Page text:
Good Call, Endeavor? Peloton Stock Drops Another 6% Day After Its IPO

Recent IPO whiffs show Endeavor may have read the room correctly by postponing its Wall Street debut

Ari Emanuel and Patrick Whitesell are probably feeling better about scrapping Endeavor’s IPO on Friday morning, as several high-profile companies that recently went public continue to struggle.

Peloton, known for its popular exercise bikes and subscription workout classes, is the latest company to feel the pain. The company’s shares dropped nearly 6% during early-morning trading on Friday. That follows an ugly Wall Street debut for the company on Thursday, when its shares fell 11%. Peloton shares were trading at about $24.20 on Friday morning.

The company’s initial struggles follow WeWork’s botched IPO — and the resignation of CEO Adam Neumann — and Smile Direct Club plummeting 28% after its debut earlier this month. Adding to the IPO fears, Uber shares have dropped almost 25% since its IPO in May, while Lyft, its ride-sharing rival, has cratered nearly 50% since its own IPO in March.

Peloton’s two-day drop (via Google)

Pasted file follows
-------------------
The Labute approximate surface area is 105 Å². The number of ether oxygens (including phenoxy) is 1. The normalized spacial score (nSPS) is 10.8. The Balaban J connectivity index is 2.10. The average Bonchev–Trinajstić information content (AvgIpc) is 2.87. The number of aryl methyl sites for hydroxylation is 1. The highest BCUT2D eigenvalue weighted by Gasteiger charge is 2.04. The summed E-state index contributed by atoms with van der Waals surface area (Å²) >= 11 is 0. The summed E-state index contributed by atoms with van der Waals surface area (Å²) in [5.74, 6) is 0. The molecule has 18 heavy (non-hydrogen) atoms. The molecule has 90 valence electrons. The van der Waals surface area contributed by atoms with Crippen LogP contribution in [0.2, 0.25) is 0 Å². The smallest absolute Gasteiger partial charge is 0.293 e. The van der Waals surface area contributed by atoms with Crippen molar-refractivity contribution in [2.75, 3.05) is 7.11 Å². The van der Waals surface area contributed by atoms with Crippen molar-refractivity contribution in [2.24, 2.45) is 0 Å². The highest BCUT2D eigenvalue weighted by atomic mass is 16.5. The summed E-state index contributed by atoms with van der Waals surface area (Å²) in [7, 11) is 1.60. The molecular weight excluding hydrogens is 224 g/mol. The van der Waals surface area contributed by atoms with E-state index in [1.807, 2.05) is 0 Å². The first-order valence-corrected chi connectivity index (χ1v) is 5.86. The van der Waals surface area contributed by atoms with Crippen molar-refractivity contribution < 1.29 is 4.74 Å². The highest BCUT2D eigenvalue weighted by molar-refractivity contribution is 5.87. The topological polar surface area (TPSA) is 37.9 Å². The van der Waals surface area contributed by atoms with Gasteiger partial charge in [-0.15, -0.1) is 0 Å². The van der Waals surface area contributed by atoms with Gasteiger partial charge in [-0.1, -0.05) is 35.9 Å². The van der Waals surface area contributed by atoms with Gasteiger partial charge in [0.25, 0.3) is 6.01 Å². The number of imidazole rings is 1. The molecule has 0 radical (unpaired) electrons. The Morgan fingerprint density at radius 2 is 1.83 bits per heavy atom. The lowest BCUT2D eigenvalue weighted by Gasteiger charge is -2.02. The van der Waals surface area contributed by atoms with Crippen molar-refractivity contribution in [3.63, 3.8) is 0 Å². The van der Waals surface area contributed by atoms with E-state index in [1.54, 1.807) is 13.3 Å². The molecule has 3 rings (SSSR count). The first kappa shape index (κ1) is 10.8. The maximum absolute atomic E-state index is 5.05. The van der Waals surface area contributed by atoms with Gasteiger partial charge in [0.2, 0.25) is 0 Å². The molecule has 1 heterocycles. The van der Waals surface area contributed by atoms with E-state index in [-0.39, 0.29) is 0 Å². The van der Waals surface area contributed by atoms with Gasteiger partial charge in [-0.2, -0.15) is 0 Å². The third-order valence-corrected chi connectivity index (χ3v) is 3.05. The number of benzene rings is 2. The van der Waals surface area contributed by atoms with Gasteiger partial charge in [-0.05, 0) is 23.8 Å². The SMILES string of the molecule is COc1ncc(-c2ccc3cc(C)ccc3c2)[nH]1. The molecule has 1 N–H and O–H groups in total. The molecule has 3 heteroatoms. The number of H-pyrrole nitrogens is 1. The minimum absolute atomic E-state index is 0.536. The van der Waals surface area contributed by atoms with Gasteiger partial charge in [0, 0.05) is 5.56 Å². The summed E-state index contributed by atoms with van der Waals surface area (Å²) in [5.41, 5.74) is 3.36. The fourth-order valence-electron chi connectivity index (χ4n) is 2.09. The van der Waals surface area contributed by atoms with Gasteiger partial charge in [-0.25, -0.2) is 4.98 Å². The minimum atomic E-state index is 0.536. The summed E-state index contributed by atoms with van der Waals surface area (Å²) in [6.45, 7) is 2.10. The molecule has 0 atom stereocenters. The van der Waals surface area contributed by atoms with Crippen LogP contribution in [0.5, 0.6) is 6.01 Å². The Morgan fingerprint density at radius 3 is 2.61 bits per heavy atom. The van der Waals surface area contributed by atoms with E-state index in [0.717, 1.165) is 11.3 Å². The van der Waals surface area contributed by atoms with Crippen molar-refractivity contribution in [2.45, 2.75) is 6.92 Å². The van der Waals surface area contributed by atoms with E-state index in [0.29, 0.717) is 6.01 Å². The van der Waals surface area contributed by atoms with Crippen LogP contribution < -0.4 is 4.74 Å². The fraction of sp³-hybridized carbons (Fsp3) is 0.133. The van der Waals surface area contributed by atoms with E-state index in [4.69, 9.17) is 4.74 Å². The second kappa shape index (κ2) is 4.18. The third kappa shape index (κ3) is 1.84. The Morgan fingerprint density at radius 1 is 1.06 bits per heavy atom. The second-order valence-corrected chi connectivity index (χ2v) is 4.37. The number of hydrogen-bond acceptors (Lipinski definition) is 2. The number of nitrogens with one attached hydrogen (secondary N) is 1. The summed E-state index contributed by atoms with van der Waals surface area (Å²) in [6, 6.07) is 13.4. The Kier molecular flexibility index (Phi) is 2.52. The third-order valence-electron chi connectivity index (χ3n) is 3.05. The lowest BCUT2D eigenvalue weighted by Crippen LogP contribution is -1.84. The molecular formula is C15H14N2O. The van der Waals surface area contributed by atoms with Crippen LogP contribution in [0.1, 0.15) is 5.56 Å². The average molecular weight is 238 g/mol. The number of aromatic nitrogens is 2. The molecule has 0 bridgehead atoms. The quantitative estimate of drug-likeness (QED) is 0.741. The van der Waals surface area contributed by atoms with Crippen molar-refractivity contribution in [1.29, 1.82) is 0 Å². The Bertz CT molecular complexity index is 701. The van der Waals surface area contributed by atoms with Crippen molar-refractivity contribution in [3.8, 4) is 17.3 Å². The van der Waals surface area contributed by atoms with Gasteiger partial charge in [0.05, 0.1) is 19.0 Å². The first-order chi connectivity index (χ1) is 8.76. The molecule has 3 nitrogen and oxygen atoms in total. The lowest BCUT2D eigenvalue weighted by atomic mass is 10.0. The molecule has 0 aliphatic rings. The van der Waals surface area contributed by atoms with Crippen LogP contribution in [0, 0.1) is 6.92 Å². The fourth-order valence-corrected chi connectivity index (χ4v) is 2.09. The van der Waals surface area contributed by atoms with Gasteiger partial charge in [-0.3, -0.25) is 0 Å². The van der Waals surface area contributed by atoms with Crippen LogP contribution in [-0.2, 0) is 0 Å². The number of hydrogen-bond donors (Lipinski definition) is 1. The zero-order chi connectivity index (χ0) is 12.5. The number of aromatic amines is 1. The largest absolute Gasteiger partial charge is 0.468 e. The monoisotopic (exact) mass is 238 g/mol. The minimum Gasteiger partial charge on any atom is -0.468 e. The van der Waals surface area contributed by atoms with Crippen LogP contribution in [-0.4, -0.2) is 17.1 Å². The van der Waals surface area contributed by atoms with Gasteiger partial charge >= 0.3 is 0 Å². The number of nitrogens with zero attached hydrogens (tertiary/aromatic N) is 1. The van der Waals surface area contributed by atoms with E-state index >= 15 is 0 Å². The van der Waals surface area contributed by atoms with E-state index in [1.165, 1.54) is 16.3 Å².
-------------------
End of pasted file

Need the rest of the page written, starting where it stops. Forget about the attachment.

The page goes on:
But could these seemingly unrelated companies have influenced Endeavor’s last-minute decision to indefinitely postpone its Friday IPO? “Absolutely,” according to Matt Bilinsky, a media-focused attorney with Weinberg Gonser LLP.

“We all want to think every IPO operates by principals unique to the business. No, the public securities market reacts more strongly to the general attitude of the public market,” Bilinsky said. “You’d like to think each offering exists in a silo. No, part of determining whether you go public is what the attitudes of Wall Street, the retail investors and the public market are.”

In a single word, Bilinsky said it’s about “receptivity.” The market has turned cold for recent mega-IPOs, and that likely played a key role in Endeavor’s decision.

Of course, there were other factors as well.

The company that super-agents Emanuel and Whitesell built had positioned itself as one of the most powerful talent agent and entertainment companies in Hollywood. It scooped up glitzy assets as it diversified away from simply being a talent agency and overtook longtime rival CAA in size and scope. But according to insiders, the company’s crushing debt, a Hollywood labor dispute, investor confusion over Endeavor’s business model and anxiety over IPOs, in general, proved to be overwhelming, making an IPO the one deal the company’s agents couldn’t close.

Add those up, and it becomes more clear why Endeavor’s stock isn’t trading on Friday morning.

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